By Amber Gray
“Movement is not something we do.
Movement is who we are.”
“Where there is suffering there is holy ground”
Emilie Conrad was no stranger to fear and discomfort. Growing up in an abusive household, she suffered traumatic exposures and illnesses. Dance became her salvation. Vaudeville led to Katherine Dunham; Dunham technique led to Haiti, where she lived and danced for five years. Her experiences sparked the question that became her lifelong inquiry and work: Continuum Movement.
It’s hard to quantify or categorize Continuum Movement because it’s a practice that literally embodies what it preaches: ongoing change, transmutation and innovation, all in service of evolution.
Unlike somatic practices that become theorized, modulized or manualized, Continuum Movement, also called, simply, Continuum, remains a work in progress, and a practice in process. In a world rife with unexpected and shocking stories of mass shootings, tortured children, and horrific warfare, humans have many opportunities to “lock down” in fear. This lock down may feel emotional and may affect our worldview and belief systems; it is actually a core somatic experience that will influence us at all levels. Fear shapes all our movements in the world.
Continuum recognizes that the fundamental movement of life is wave motion. Emilie first noticed this wave motion in the flowing, sensuous movements of Haitian dancers. She recognized the wave in everything that breathes, moves and lives. Her work went on to explore, describe and create a movement practice based on wave motion as a fundamental healing movement, and as a shape that restores resiliency through connection.
As a practitioner of somatic psychology, dance movement therapy, yoga therapy and Continuum Movement, it seems clear to me that Continuum is truly, at its core, a non-verbal approach to therapeutic intervention. It is difficult to describe this fluid, open-ended movement practice in words. Continuum invites our bodies to move in response to sound (including silence); sound and movement exist on the same continuum; that’s why we can hear a hummingbird’s flight. Continuum teaches the increasingly valued skill of interoception through a practice called ‘open attention’. If one considers that life is embodied and that our human bodies are where we think, feel, act and sense, then it may not seem a stretch to consider that a principle that applies to ultrasound therapy also applies to the broader human embodied experience.
Introducing sound, which travels in waves and has a particular frequency, into tissue can increase the tissues natural fluid elasticity (we are, after all, approximately 70% water) and change the density of tissue. When tissue density changes, we move differently. When we move differently, we have a greater range of movement, which expands the sphere of our life experience. The greater our movement repertoire, the more possibility we experience emotionally and cognitively. We have more options for self-expression, for communication, and for how we move, behave, act and take our place in the world.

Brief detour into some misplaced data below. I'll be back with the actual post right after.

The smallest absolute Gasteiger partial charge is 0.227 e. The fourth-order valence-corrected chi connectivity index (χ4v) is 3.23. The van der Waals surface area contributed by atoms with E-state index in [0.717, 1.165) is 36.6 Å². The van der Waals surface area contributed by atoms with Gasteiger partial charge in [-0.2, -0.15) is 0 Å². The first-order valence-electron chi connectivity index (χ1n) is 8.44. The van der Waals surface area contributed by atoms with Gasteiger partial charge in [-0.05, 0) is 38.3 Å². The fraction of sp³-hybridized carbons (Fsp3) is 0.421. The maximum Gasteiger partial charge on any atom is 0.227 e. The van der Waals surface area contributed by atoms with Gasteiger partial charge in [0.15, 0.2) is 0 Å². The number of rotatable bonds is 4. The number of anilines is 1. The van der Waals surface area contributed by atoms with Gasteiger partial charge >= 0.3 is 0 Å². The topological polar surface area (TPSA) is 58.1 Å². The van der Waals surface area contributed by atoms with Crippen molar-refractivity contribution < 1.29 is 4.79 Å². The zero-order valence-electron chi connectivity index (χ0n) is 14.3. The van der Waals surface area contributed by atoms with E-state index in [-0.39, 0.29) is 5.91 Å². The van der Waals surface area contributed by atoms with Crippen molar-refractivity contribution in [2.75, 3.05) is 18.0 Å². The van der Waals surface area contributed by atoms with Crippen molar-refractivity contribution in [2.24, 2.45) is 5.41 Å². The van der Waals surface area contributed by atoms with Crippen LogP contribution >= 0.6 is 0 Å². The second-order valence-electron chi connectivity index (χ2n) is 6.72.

Bruce Perry (2014) states that “movement changes the brain faster than anything else.” Recent research on mindfulness proves that tracking and observing sensation increases mindfulness (Kerr, et al., 2013) and that interoception is not just a brain process, as previously thought. It is a full body process that significantly informs our embodied awareness (Hindi, 2011). Embodied awareness can be described as our somatic awareness (ability to sense inside ourselves, to feel and know ourselves) plus our conceptual awareness (the ability to express or share with others; “languaging” our experience, which promotes integration and provides connection with others) (Siegel, 2012).
As the field of neuroplasticity, which has demonstrated that experience can change the brain through research focused primarily on mindfulness activity, begins to explore mindful movement, Continuum may emerge as a practice that uniquely combines the skills of mindfulness with movement in a way that promotes healing. change and restoration efficiently and perhaps even more quickly than verbal and cognitive therapies. It may also promote a collective awareness about our interconnectedness and role as part of a greater whole.
One framework that Continuum posits and explores involves anatomies: The Social or Cultural Anatomy; the Primordial Anatomy; and the Cosmic Anatomy. The Social/Cultural Anatomy is our everyday body; the body that is shaped by social constraints, norms and the messages and inputs we “exteroceptively” receive from family and community, and the environment we live and dwell in. Our primordial anatomy is our evolutionary body; the echo of our other species ancestors such as fish, amphibians and reptiles that are reflected in the developmental movement patterns and progression of infants and toddlers (Bainbridge Cohen, 2012). Our Cosmic Anatomy relates to the understanding of the human body as a whole system, and as a system that is also part of a larger whole; this anatomy draws from David Bohm’s work, as well as other theorists from the field of physics and chaos theory.
Photo of Amber Gray by Mei Lai Swan
Photo of Emilie Conrad by Jo Ann Eisenberg
Photo of Continuum movement group by Tony Chong